Last Word on Bullying: Anti-Bullying Task Force Delivers Final Report

Voluminous document includes numerous suggestions on how to improve implementation, calls for clearer definitions, more funding

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When districts four years ago started pushing back about the state’s new anti-bullying law, Gov. Chris Christie responded by offering a little money and turning to what has become one of his favorite answers in these cases: a task force.

Yesterday, that task force issued its fourth and final report with a series of recommendations — old and new — both for more state support for schools and for a continued fine-tuning of the law’s implementation.

For instance, it repeated recommendations from its last interim report in 2014 that regulations be amended to provide clearer lines for principals to decide whether to investigate cases, as well as clearer definitions of what bullying is in the first place.

Elsewhere, it called for more financial support for districts implementing the law, both in carrying out investigations and in paying for programs to promote greater awareness and a positive climate in schools.

Overall, the task force said significant progress had been made since the law’s passage in 2010 in raising awareness in schools and training and supporting staff to carry out the regulations.

But while the numbers are significantly down after an initial surge in terms of the confirmed cases of bullying, the task force said there remained too many and even warned of them climbing back up if the state and its schools don’t make some necessary improvements.

Last year, more than 6,214 confirmed incidents were reported, down from 6,515 the year before but the smallest decline since the law’s enactment.

“The number of HIB incidents has begun to plateau and without continued focus on these … areas, the [task force] is concerned that these statistics will begin to rise,” the group wrote in its conclusion. “We trust that everyone’s concern for the safety of our students will not allow that to happen.”

The report is voluminous, totaling 265 pages in all, including all the appendices and citations. And the recommendations are equally weighty, more than 70 in all.

Many of them will next be taken up by the state department itself, as code changes are put before the state Board of Education at its next meeting on February 10. A critical one is putting the principal at the center of the decision-making as to whether a case is pursued as a bullying case or can be taken up elsewhere in the code of conduct. Another recommendation would add language that would clarify that bullying is often a case of difference in power between bully and victim.

“Power imbalance is the hallmark of bullying,” said Patricia Wright, the chair of the panel and executive director of the New Jersey Principals and Supervisors Association. “Rather than just being about the distinguishing characteristics of the victim, it is also what are the motivating characteristics of the bully.”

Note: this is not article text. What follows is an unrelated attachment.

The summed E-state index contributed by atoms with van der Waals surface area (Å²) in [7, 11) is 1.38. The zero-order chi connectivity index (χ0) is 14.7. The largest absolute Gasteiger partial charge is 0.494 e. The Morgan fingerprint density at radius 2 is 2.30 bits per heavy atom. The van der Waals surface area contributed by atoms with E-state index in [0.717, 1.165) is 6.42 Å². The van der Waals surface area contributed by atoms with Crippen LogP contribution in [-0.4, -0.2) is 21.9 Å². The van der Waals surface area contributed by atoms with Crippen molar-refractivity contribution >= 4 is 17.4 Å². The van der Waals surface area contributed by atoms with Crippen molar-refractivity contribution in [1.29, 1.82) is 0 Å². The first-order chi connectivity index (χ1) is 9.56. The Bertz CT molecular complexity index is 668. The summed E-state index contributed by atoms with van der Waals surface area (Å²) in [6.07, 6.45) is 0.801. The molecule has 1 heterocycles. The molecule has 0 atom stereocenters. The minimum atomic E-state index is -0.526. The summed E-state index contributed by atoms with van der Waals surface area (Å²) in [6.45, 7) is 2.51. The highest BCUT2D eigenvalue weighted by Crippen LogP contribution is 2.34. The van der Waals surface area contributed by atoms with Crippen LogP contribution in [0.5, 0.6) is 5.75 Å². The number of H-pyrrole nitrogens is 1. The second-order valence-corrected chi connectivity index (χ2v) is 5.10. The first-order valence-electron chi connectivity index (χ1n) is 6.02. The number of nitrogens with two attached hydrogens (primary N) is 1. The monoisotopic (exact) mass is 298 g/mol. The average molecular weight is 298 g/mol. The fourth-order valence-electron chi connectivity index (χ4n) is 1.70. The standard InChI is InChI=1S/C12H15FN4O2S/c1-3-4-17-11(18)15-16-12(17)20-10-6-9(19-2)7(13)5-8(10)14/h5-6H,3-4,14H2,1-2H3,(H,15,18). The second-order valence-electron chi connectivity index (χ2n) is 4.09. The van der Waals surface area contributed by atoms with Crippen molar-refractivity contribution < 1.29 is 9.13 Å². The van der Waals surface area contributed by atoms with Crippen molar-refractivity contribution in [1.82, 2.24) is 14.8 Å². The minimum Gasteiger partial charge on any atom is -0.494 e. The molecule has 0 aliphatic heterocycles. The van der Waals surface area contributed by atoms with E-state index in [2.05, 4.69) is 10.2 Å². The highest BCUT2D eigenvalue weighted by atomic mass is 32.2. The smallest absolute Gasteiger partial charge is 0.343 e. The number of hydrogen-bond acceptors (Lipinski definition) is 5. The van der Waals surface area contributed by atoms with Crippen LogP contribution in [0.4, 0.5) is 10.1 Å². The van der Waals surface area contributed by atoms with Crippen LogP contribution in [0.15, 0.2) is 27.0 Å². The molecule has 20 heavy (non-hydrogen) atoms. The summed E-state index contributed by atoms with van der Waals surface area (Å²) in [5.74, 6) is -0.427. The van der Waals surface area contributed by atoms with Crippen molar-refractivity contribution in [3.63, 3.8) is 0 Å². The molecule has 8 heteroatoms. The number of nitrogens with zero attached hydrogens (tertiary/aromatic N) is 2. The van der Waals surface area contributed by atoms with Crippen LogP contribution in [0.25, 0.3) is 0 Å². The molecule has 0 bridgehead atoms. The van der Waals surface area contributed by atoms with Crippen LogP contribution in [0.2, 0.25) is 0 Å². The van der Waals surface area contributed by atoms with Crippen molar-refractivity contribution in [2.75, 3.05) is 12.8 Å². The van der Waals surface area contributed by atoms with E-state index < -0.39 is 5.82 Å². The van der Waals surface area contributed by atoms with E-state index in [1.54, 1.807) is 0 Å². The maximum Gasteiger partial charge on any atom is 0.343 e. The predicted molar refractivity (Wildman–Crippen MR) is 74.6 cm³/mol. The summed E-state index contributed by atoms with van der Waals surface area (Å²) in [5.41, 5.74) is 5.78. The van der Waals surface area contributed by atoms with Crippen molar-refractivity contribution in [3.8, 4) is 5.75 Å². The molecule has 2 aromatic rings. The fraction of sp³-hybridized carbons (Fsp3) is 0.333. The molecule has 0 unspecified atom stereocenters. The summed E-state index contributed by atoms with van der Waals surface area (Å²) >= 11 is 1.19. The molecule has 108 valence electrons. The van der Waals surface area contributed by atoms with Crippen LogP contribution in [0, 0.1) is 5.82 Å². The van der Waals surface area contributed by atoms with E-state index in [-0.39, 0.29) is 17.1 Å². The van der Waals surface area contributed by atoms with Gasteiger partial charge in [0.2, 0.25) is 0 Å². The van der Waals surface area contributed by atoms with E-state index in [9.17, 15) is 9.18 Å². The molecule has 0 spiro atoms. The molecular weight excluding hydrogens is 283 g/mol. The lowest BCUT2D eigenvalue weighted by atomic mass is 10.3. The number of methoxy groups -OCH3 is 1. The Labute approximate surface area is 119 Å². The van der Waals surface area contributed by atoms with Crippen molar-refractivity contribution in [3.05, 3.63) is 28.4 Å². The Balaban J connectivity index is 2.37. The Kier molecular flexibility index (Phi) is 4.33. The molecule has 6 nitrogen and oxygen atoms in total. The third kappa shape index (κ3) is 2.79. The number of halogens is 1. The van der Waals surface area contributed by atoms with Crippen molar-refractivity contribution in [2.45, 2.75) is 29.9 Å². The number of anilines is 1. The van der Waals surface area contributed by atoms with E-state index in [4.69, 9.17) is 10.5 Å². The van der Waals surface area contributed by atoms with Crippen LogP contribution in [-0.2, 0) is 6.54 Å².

The proposed code would also include language for investigating cases of adults bullying children or another adult, including some rules on who would investigate in these instances.

In an interview yesterday, Wright said it is time for the state board to move on code changes, with some of the recommendation now dating back two years. The state department issued some clarifying guidance last November, but she said the regulations are critical.

“It’s been a long time,” Wright said of the process that started three years ago. “We need to move on this.”

Other recommendations apply to the districts themselves, such as ensuring that all staff are adequately trained and prepared in addressing cases of bullying and also strategies for improving school climate as a whole.

One specific and practical recommendation is that districts should convene their school safety and climate teams more than twice a year.

Others will be trickier to act on, including finding additional financial support for districts to continue to carry out the law. In a survey of educators conducted by the task force, the question of resources raised the most concerns, with only a third of respondents saying there were enough to adequately implement the law.

Wright yesterday said the resources are especially needed in helping districts continue to build a positive environment within their schools, be it in programs or staffing. She said that piece is too often lost in all the discussion about bullying itself.

“We really need to target climate improvement,” she said. “That is really what will keep the bullying at bay.”

When asked whether she thought the law had been a success, Wright said the higher awareness and lower numbers were encouraging.

“In that way, it has had a positive impact,” she said. “Now, we just ask all the stakeholders to listen to our recommendations and put them into practice.”

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